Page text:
Ruling sets Gluckstadt to become a city
Gluckstadt will finally incorporate after a two-decades-long, hard-fought battle involving an immeasurable amount of work, proponents said after a state Supreme Court ruling in their favor last week.
While a few technical legal steps remain, Gluckstadt’s incorporation is expected to be a done deal by mid-June after the high court ruled against a Canton challenge.
“There are still a few steps to go but for all practical purposes, it means they will be (able to proceed with incorporation),” said attorney Jerry Mills of the firm Pyle, Mills, Dye & Pittman who has worked on the case for 20 years. “There is still an opportunity for petition for rehearing.”
Mills said the decision was strong with all judges agreeing on the Gluckstadt incorporation portion.
“But with three of them dissenting on Canton getting anything,” Mills said. “It is extremely unlikely the petition for rehearing would be granted.”
Gluckstadt’s appointed Mayor Walter Morrison said he and others are excited about the decision.
“It is something the citizens of Gluckstadt have worked toward for 20 years,” Morrison said. “It has taken an immeasurable amount of work on the part of a lot of people who probably never thought this day would come. I am just as proud for them and thrilled for them as I can be.”
Morrison and five aldermen — Miya Warfield-Bates, John Taylor, Jayce Powell, Wesley Slay and Lisa Williams — were selected by a citizens committee headed up by Kerry Minninger and others some years back as part of the filing process for incorporation.
“It has been a long, hard-fought battle, and we feel like we are finally getting close to reaching that goal,” Minninger said. “The first thing that will happen is we will have the mayor and board of aldermen that will be sworn in and take their positions and I’m sure they will hold their first board meeting.”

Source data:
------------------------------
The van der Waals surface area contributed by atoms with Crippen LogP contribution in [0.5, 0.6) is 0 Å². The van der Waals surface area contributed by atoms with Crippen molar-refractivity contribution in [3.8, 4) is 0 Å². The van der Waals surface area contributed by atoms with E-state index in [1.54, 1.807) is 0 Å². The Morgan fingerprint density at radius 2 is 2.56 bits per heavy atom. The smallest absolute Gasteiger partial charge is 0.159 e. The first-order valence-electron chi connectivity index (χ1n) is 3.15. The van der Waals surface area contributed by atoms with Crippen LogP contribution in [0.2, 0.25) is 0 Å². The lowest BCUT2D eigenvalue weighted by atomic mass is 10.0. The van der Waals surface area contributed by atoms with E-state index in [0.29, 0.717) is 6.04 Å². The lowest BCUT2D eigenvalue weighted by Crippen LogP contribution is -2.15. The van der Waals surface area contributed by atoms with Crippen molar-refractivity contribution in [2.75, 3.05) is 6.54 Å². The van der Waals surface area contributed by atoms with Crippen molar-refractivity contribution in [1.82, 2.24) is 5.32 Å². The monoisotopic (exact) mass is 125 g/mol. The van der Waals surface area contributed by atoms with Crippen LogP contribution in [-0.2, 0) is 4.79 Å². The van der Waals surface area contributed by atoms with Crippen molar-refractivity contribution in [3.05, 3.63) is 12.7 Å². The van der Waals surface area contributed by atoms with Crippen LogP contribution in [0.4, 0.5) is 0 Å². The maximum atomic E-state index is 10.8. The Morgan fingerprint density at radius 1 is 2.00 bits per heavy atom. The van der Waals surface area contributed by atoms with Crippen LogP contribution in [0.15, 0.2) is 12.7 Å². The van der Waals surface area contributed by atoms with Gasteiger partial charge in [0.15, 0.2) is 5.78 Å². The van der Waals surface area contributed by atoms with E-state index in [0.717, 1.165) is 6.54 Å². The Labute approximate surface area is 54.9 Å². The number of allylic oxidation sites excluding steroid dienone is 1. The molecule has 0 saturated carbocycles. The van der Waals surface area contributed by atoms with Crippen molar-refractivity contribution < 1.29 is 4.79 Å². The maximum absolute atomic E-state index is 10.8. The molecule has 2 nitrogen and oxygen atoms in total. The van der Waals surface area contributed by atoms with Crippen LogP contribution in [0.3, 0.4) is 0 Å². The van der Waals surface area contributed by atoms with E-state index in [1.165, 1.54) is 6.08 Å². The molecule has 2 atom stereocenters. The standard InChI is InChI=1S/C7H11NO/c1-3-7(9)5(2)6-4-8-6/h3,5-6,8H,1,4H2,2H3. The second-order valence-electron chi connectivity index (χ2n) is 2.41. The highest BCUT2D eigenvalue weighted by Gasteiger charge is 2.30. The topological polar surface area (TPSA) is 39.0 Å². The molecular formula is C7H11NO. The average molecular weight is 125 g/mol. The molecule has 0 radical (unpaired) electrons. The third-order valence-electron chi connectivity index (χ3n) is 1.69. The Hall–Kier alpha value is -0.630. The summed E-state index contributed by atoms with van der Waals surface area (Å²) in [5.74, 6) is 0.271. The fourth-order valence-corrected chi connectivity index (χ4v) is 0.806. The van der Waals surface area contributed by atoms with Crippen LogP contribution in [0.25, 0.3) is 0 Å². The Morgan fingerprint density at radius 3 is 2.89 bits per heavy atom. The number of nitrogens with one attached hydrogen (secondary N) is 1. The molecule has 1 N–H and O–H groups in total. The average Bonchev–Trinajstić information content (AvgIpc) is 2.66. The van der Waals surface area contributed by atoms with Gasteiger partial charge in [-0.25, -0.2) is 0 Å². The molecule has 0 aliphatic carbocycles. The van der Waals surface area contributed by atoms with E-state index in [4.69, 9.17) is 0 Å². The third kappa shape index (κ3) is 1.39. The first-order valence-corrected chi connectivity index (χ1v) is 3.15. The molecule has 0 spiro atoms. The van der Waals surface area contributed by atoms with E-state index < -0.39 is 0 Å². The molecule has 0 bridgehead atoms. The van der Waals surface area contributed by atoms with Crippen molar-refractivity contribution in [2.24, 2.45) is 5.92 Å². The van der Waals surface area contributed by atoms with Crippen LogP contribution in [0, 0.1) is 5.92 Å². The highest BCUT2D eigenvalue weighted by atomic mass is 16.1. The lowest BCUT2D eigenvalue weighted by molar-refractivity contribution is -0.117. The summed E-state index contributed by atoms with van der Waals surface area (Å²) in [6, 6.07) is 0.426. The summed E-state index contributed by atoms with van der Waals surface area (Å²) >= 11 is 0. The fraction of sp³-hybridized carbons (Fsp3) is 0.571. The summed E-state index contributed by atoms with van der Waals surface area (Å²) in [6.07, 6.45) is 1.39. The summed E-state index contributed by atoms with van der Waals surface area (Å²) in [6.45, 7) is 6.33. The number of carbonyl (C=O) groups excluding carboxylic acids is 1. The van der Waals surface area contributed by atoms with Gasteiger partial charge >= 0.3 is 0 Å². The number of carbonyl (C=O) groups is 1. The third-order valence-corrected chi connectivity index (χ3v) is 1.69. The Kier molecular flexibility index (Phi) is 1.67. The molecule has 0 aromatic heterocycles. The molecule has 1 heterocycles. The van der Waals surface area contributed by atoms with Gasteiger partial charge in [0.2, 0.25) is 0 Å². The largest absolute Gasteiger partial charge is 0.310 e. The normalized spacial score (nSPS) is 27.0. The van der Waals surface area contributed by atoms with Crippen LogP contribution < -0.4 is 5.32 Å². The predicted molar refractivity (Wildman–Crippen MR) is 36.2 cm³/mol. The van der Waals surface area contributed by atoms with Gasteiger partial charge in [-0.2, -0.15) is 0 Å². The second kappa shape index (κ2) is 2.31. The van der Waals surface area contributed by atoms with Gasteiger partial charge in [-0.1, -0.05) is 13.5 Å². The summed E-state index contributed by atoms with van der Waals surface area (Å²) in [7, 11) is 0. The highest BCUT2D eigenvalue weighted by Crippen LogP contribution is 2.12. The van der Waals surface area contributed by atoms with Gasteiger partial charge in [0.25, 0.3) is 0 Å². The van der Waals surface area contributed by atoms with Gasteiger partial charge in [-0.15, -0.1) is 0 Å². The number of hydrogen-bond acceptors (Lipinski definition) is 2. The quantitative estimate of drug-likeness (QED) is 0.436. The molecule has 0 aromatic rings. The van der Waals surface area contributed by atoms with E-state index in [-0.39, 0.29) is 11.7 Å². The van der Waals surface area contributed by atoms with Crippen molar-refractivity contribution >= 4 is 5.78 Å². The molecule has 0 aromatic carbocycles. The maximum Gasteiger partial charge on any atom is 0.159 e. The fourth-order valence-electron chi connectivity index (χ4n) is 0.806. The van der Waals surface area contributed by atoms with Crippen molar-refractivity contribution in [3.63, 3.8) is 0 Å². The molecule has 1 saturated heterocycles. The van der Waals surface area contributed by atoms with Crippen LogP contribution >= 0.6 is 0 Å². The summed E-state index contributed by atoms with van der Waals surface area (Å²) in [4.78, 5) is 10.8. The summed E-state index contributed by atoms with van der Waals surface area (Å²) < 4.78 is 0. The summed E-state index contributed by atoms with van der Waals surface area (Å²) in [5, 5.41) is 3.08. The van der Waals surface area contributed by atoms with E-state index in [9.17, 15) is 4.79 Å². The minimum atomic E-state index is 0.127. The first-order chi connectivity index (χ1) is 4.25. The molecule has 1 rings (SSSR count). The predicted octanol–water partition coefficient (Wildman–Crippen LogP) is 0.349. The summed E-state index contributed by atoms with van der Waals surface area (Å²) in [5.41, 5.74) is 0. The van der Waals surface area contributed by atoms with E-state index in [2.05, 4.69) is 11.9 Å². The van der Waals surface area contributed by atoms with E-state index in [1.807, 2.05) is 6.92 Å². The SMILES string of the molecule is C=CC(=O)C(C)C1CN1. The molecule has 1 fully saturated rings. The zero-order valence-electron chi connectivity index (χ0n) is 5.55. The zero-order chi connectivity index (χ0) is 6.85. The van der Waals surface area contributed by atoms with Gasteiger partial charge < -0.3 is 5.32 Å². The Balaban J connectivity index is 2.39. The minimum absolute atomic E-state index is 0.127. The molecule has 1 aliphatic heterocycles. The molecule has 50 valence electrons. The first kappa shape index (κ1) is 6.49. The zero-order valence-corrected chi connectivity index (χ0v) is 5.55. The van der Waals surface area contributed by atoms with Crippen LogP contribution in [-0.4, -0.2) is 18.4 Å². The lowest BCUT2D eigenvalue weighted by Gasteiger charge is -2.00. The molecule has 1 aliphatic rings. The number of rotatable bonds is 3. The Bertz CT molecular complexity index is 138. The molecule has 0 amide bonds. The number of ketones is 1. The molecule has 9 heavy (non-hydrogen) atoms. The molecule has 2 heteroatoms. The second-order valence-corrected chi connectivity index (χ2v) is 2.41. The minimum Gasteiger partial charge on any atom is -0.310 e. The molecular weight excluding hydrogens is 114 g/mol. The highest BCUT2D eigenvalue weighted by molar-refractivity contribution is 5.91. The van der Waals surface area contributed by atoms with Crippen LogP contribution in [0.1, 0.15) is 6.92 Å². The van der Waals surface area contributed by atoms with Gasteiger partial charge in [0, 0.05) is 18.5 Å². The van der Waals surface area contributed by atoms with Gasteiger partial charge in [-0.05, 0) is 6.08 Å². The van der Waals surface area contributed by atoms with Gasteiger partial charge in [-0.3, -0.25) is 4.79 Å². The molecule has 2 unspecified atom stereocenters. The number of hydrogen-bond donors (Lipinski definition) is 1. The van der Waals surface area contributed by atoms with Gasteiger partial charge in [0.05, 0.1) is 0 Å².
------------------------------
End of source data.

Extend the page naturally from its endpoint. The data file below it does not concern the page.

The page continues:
Morrison said he hopes citizens will get involved in the city’s government.
‘I would love to see 500 people at the first meeting because I think this is what has motivated the citizens of Gluckstadt and that is to try to have local community involvement,” Morrison said. “The more the merrier. If everybody gets involved and that is the manner in which decisions are made in the long run it is going to be really good for the city.”
Mississippi Justice Dawn Beam wrote the 48-page decision upholding an earlier Madison County Chancery Court ruling.
“We find no merit to the claim that the chancery court was without jurisdiction to hear and decide the incorporation petition, and we affirm the chancery court’s grant of incorporation as set forth in the decree,” Beam wrote in the conclusion. “We find that the chancery court’s grant of annexation for Areas 1 and 2 and denial of annexation for Areas 3, 4, and 5 is without manifest error and is supported by substantial, credible evidence. Accordingly, we affirm the chancery court’s decree with regard to annexation.”
The appeal originated from two cases filed in the Chancery Court of Madison County.
“Petitioners from the community of Gluckstadt sought incorporation of approximately 10.8 square miles of incorporated territory in Madison County,” the decision states. “The City of Canton petitioned for annexation of approximately 6.7 square miles of unincorporated territory in Madison County, consisting of five proposed areas (Areas 1, 2, 3, 4, and 5). The chancery court entered a final decree, granting, in part, the Gluckstadt Incorporators’ petition. The decree granted Canton’s proposed annexation of Areas 1 and 2 but denied Canton’s proposed annexation of Areas 3, 4, and 5.”
A few more benchmarks must pass before Gluckstadt’s incorporation is officially official.
“The matter still has to wait 14 days for petition for rehearing,” Mills said. “It becomes official 10 days after mandate issues, which if they are denied petition for rehearing or if there is no petition for rehearing would mean that it is effective in 21 days. If there is a petition for rehearing, it would become effective once that was decided and the mandate issued.”